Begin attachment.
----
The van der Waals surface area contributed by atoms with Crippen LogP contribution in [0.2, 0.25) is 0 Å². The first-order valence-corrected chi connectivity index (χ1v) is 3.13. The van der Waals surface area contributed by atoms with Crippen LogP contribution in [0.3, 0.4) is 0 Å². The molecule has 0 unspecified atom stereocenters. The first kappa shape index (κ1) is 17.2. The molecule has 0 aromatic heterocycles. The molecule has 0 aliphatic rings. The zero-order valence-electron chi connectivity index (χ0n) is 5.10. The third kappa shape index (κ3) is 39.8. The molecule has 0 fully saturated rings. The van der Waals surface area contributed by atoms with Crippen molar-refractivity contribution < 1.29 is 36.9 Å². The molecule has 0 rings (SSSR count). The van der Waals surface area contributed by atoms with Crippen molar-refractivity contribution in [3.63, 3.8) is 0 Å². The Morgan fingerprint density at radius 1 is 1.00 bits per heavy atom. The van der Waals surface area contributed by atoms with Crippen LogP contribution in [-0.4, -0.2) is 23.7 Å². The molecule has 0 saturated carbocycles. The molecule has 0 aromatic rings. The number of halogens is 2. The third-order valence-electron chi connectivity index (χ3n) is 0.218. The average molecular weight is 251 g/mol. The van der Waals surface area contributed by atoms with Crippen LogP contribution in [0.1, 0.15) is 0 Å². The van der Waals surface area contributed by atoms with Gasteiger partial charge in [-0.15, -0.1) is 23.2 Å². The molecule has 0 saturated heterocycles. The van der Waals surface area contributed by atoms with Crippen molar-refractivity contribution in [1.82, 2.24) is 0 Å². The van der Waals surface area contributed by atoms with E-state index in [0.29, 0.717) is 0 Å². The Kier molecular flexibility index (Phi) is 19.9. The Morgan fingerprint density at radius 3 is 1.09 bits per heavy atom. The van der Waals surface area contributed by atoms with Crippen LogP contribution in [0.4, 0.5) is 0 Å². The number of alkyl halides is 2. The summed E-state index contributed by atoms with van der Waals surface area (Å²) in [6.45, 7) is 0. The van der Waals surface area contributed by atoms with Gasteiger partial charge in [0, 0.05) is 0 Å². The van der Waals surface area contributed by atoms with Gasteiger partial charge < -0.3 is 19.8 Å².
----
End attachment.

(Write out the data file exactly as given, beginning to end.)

The van der Waals surface area contributed by atoms with Crippen LogP contribution in [0.2, 0.25) is 0 Å². The first-order valence-corrected chi connectivity index (χ1v) is 3.13. The van der Waals surface area contributed by atoms with Crippen LogP contribution in [0.3, 0.4) is 0 Å². The molecule has 0 unspecified atom stereocenters. The first kappa shape index (κ1) is 17.2. The molecule has 0 aromatic heterocycles. The molecule has 0 aliphatic rings. The zero-order valence-electron chi connectivity index (χ0n) is 5.10. The third kappa shape index (κ3) is 39.8. The molecule has 0 fully saturated rings. The van der Waals surface area contributed by atoms with Crippen molar-refractivity contribution < 1.29 is 36.9 Å². The molecule has 0 rings (SSSR count). The van der Waals surface area contributed by atoms with Crippen molar-refractivity contribution in [3.63, 3.8) is 0 Å². The Morgan fingerprint density at radius 1 is 1.00 bits per heavy atom. The van der Waals surface area contributed by atoms with Crippen LogP contribution in [-0.4, -0.2) is 23.7 Å². The molecule has 0 saturated carbocycles. The molecule has 0 aromatic rings. The number of halogens is 2. The third-order valence-electron chi connectivity index (χ3n) is 0.218. The average molecular weight is 251 g/mol. The van der Waals surface area contributed by atoms with Crippen LogP contribution in [0.1, 0.15) is 0 Å². The van der Waals surface area contributed by atoms with Gasteiger partial charge in [-0.15, -0.1) is 23.2 Å². The molecule has 0 saturated heterocycles. The van der Waals surface area contributed by atoms with Crippen molar-refractivity contribution in [1.82, 2.24) is 0 Å². The van der Waals surface area contributed by atoms with E-state index in [0.29, 0.717) is 0 Å². The Kier molecular flexibility index (Phi) is 19.9. The Morgan fingerprint density at radius 3 is 1.09 bits per heavy atom. The van der Waals surface area contributed by atoms with Crippen LogP contribution in [0.4, 0.5) is 0 Å². The number of alkyl halides is 2. The summed E-state index contributed by atoms with van der Waals surface area (Å²) in [6.45, 7) is 0. The van der Waals surface area contributed by atoms with Gasteiger partial charge in [0, 0.05) is 0 Å². The van der Waals surface area contributed by atoms with Gasteiger partial charge < -0.3 is 19.8 Å².